Respect and dignity through the use of language – do I have a problem or an illness, asks Veryan Richards.
Everyone involved in mental health services needs to think carefully about the language and terminology they use to describe people who have a mental illness or are experiencing mental health issues. This has been the subject of some debate already but I want to share my own experience, having lived with a chronic depressive illness for 40 years.
Three phrases in particular have been used with reference to me, both on paper and in conversation: a service user, an individual and a mental health problem.
There are occasions when these phrases are appropriate, but often they are not the best choice of words. I can find them offensive and I believe that a considerable number of other people who are living with the challenges of mental illness do so as well.
Words can convey negative or positive values. In the context of mental illness, mental health and wellbeing, negative words can be experienced as patronising, derogatory, isolating, embarrassing, categorising, demeaning, inferior, insulting, demoralising, excluding and stigmatising. Positive words, on the other hand, can convey dignity, normalisation, empathy, respect, empowerment, belonging, equality, affirmation, trust, hope, recovery and worth.
A service user: Recently on Radio 5Live, Professor Nick Craddock, professor of psychiatry at Cardiff University, quoted from a survey that said that only 10% of people who receive mental health care were comfortable with the term ‘service user’.
The NHS National Treatment Agency for Substance Misuse uses the description of substance user and service user interchangeably.
The term ‘service user’ does not imply recovery. More acceptable terminology could be selected and provide balance, for example – a recipient, a patient, a service representative, a person, a member, a client, a survivor, a stakeholder, a partner.
An individual: Often in written papers a person who is dealing with a mental illness and/or condition is referred to, in a slightly condescending tone, as ‘an individual’. On reading journals and other documents discussing physical illness and/or conditions, the phrase ‘a person’ or ‘patient’ is more commonly used.
I am a person who is individual, not ‘an individual’ who has experience of living with a mental illness.
A mental health problem: Why is the phrase ‘a mental health problem’ the one most frequently chosen when referring to mental illness and mental health issues? We do not refer to physical illnesses and conditions in this way. People say “I have Crohn’s disease” not “I have a Crohn’s problem”; “I have ovarian cancer” not “I have a cancer problem”. In mental illness, people suffer with a specific illness; they have lived experience of mental and emotional distress. They have mental health issues; they deal with mental health conditions, disabilities and disorders.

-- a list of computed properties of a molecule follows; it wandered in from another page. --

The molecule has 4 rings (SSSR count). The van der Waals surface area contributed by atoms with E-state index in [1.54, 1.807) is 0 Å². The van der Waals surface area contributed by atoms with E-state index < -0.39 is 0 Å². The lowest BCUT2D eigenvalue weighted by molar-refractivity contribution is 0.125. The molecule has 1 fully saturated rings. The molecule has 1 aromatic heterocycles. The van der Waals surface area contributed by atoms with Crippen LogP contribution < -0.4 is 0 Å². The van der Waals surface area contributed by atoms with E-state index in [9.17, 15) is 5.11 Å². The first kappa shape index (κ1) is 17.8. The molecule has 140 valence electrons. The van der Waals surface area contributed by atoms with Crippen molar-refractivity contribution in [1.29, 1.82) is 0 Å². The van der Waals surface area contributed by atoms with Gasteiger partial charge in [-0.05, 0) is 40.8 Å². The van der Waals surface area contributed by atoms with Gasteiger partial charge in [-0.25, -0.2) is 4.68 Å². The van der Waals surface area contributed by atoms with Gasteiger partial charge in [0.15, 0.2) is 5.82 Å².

We are not people or patients with ‘a mental health problem.’ But this phrase is still used regularly. For example:
• In the 2012 -2016 strategy of a leading mental health charity, the phrase ‘a mental health problem’ is used in four out of the five goals
• In the Welsh Government 2012 Strategy for Mental Health and Wellbeing in Wales, Together for Mental Health, there is repeated use of the phrases ‘a service user’ and ‘mental health problems’
• Recently, Katharine Welby, daughter of the Archbishop of Canterbury, spoke powerfully about the depressive illness that she is living with. Sue Baker, director of Time to Change, was asked to comment on television and radio and within a two-minute slot she referred to ‘mental health problems’ three times
• The Winter 2010/11 edition of The Mood Disorders Research Newsletter said: “The Mental Health Research Network also supports individuals with a personal experience of mental health problems to become involved in research.”
In Achieving Excellence, the Welsh Government’s Quality Delivery Plan for the NHS in Wales 2012 – 2016, this paragraph appears: “those who receive care deserve decent care that offers respect as well as a solution to their problems.”
The current ethos in healthcare aspires to the principles of co-production (the term used in Wales) and collective involvement (the term used in England). A move from paternalism to partnership and person-centeredness is the model proposed.
I would like to suggest that one of the aspects of this cultural shift involves the appropriate and respectful use of language. This will require consideration and a response from all the different sectors engaged in the policy and delivery of mental health care.
Language and communication are at the heart of the human experience – in oral and written form.
Do I have a problem or an illness?
Language is a powerful tool. It is used to convey a message. I hope that the message will be communicated with respect and dignity.
Veryan Richards is a person with experience of mental illness
This article first appeared in the July/August issue of Mental Health Today. For more information on Mental Health Today magazine and how to subscribe, click here.